2. This reminded me of Robert Greene’s definition of creativity, which is that creativity is a function of putting in lots of tedious work. “If you put a lot of hours into thinking and researching and reading,” Robert says, “hour after hour—a very tedious process—creativity will come to you.” 

      Robert Green's definition of creativity sounds like it's related to diffuse thinking processes. read: https://billyoppenheimer.com/august-14-2022/

      Often note taking, and reviewing over those notes is more explicit in form for creating new ideas.

      Come back to explore these.

    1. https://dainty-sable-264aa3.netlify.app/project/measuring_thinking_tools.html

      Openness should be broken out into smaller subsections to highlight the importance of supporting standards as a primary item by itself. Many of these axes are easier, low-hanging fruit that developers will iterate on anyway. Focusing on the harder and more subtle features like standards is a better way to go for the audience that can really use this now.

      Many of these axes are better for a commercial market.

    1. e. T. F. T.

      What is this editor's actual name?

      My first guess is "Tools for Thought", but that can't be right. 🤣

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    1. Zettelkasten with the complicated digestive system of a ruminant. All arbitrary ideas, all coincidences of readings, can be brought in. The internal connectivity then decides.

      another in a long line of using analogizing thinking to food digestion.... I saw another just earlier today.

    2. The Zettelkasten Method is based on this experience: One cannot think without writing - at least not in demanding contexts that anticipate selective access to memory. This also means: without notching differences one cannot think.

      Sönke Ahrens roughly quoted this passage or one like it (check the reference), but I criticized it for not being inclusive of indigenous people or oral methods. Luhmann, however, went further and was at least passively more inclusive by saying that one needs to be able to "notch differences" to be able to think, and this is a much better framing.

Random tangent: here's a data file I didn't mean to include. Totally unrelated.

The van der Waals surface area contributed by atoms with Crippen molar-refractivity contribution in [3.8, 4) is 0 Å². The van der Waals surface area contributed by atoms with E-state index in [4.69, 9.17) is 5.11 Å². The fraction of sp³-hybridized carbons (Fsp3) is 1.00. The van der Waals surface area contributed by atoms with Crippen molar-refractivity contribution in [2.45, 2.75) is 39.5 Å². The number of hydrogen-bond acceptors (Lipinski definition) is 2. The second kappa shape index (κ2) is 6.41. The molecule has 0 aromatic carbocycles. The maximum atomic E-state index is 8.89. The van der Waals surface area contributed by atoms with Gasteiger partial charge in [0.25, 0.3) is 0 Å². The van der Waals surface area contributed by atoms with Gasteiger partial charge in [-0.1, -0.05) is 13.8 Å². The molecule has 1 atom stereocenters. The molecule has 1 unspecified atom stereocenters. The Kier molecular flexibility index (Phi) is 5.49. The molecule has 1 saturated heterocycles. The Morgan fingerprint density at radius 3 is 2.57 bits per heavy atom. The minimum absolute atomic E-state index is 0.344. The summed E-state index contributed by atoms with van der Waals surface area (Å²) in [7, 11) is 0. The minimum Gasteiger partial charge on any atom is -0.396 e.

3. Oct 2022
    1. November 7, 1916: "I expect to vote for Woodrow Wilson

      I wonder if others use the sense making features of a note card system to think through their voting decisions? This seems an interesting and useful exercise which Paxson has done.

    2. the author must not merely articulate his sources; he mustdigest them. A long passage quoted or closely followed "remainsan undigested bit of foreign matter." "Over quotation may meanunder thought."
  4. www.indxd.ink www.indxd.ink
    1. https://www.indxd.ink/

      A digital, web-based index tool for your analog notebooks. Ostensibly allows one to digitally index their paper notebooks (page numbers optional).

      It emails you weekly text updates, so you've got a back up of your data if the site/service disappears.

      This could potentially be used by those who have analog zettelkasten practices, but want the digital search and some back up of their system.


      <small><cite class='h-cite via'> <span class='p-author h-card'>sgtstretch </span> in @Gaby @pimoore so a good friend of mine makes [INDXD](https://www.indxd.ink/) which is for indexing analog notebooks and being able to find things. I don't personally use it, but I know @patrickrhone has written about it before. (<time class='dt-published'>10/27/2022 17:59:32</time>)</cite></small>